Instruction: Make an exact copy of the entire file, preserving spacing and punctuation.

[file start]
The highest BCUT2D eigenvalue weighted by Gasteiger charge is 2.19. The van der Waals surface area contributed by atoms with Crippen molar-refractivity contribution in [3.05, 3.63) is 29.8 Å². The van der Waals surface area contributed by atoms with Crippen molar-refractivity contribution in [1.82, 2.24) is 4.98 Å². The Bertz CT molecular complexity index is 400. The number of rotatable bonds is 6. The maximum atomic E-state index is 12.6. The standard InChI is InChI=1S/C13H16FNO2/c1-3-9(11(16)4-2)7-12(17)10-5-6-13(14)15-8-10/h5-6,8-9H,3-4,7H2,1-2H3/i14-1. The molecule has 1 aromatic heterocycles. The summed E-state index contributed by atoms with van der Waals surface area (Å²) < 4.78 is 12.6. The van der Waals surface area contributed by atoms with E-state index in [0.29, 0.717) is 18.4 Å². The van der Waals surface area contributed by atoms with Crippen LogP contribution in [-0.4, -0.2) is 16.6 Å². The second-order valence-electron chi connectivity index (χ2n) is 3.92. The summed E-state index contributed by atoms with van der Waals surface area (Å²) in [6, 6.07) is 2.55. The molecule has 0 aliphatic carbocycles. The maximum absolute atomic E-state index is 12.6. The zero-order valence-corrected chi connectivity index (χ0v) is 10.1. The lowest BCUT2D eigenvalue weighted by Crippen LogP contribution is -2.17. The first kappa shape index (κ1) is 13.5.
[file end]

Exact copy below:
The highest BCUT2D eigenvalue weighted by Gasteiger charge is 2.19. The van der Waals surface area contributed by atoms with Crippen molar-refractivity contribution in [3.05, 3.63) is 29.8 Å². The van der Waals surface area contributed by atoms with Crippen molar-refractivity contribution in [1.82, 2.24) is 4.98 Å². The Bertz CT molecular complexity index is 400. The number of rotatable bonds is 6. The maximum atomic E-state index is 12.6. The standard InChI is InChI=1S/C13H16FNO2/c1-3-9(11(16)4-2)7-12(17)10-5-6-13(14)15-8-10/h5-6,8-9H,3-4,7H2,1-2H3/i14-1. The molecule has 1 aromatic heterocycles. The summed E-state index contributed by atoms with van der Waals surface area (Å²) < 4.78 is 12.6. The van der Waals surface area contributed by atoms with E-state index in [0.29, 0.717) is 18.4 Å². The van der Waals surface area contributed by atoms with Crippen LogP contribution in [-0.4, -0.2) is 16.6 Å². The second-order valence-electron chi connectivity index (χ2n) is 3.92. The summed E-state index contributed by atoms with van der Waals surface area (Å²) in [6, 6.07) is 2.55. The molecule has 0 aliphatic carbocycles. The maximum absolute atomic E-state index is 12.6. The zero-order valence-corrected chi connectivity index (χ0v) is 10.1. The lowest BCUT2D eigenvalue weighted by Crippen LogP contribution is -2.17. The first kappa shape index (κ1) is 13.5.